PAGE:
In his paper, Lones warns that when comparing several machine learning models for a problem, don’t assume that bigger numbers do not necessarily mean better models. For example, performance differences might be due to your model being trained and tested on different partitions of your dataset or on entirely different datasets.
“To really be sure of a fair comparison between two approaches, you should freshly implement all the models you’re comparing, optimise each one to the same degree, carry out multiple evaluations… and then use statistical tests… to determine whether the differences in performance are significant,” Lones writes.
Lones also warns not to overestimate the capabilities of your models in your reports. “A common mistake is to make general statements that are not supported by the data used to train and evaluate models,” he writes.
Therefore, any report of your model’s performance must also include the kind of data it was trained and tested on. Validating your model on multiple datasets can provide a more realistic picture of its capabilities, but you should still be wary of the kind of data errors we discussed earlier.
Transparency can also contribute greatly to other ML research. If you fully describe the architecture of your models as well as the training and validation process, other researchers that read your findings can use them in future work or even help point out potential flaws in your methodology.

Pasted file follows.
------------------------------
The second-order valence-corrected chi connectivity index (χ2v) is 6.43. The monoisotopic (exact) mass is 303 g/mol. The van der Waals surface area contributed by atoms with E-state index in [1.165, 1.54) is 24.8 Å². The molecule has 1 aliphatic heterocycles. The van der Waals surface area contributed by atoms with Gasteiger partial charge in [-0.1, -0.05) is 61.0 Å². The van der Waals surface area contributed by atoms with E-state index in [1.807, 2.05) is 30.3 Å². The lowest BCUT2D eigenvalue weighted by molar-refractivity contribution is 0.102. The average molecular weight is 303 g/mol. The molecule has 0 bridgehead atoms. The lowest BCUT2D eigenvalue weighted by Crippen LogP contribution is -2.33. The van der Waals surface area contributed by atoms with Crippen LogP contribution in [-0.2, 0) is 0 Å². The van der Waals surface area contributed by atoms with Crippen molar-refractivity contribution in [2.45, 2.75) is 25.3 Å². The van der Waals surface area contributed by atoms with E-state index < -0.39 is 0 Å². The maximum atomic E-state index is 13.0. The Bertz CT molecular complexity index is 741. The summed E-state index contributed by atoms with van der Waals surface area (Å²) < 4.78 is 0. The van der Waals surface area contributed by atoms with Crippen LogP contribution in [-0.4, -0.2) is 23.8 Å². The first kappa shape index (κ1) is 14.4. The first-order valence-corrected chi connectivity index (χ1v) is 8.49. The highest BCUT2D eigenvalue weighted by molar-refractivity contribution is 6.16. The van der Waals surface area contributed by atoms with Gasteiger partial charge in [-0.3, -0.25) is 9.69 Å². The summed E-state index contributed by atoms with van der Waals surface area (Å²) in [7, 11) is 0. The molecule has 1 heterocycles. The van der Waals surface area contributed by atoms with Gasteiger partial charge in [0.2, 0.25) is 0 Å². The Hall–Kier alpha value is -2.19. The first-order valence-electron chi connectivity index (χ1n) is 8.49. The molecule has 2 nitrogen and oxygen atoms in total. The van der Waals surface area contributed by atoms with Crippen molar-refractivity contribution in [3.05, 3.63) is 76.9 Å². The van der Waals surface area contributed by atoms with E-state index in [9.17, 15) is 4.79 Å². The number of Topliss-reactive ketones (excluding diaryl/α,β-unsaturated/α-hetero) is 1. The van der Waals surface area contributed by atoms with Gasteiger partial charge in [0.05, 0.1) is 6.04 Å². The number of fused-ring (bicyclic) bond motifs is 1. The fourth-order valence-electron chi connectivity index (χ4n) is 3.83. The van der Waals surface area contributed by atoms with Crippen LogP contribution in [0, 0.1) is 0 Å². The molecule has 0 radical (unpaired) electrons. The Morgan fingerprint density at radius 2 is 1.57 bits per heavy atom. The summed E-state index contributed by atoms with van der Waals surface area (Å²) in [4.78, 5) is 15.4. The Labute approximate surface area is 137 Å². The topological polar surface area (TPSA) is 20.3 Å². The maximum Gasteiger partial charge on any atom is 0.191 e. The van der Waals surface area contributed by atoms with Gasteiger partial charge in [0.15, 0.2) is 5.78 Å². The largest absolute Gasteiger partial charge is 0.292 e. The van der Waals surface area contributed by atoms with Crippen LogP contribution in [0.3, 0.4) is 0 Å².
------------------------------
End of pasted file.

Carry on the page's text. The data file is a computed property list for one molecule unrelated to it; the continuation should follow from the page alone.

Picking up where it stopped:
Finally, aim for reproducibility. if you publish your source code and model implementations, you can provide the machine learning community with great tools in future work.
Applied machine learning
Interestingly, almost everything Lones wrote in his paper is also applicable to applied machine learning, the branch of ML that is concerned with integrating models into real products. However, I would like to add a few points that go beyond academic research and are important in real-world applications.
When it comes to data, machine learning engineers must consider an extra set of considerations before integrating them into products. Some include data privacy and security, user consent, and regulatory constraints. Many a company has fallen into trouble for mining user data without their consent.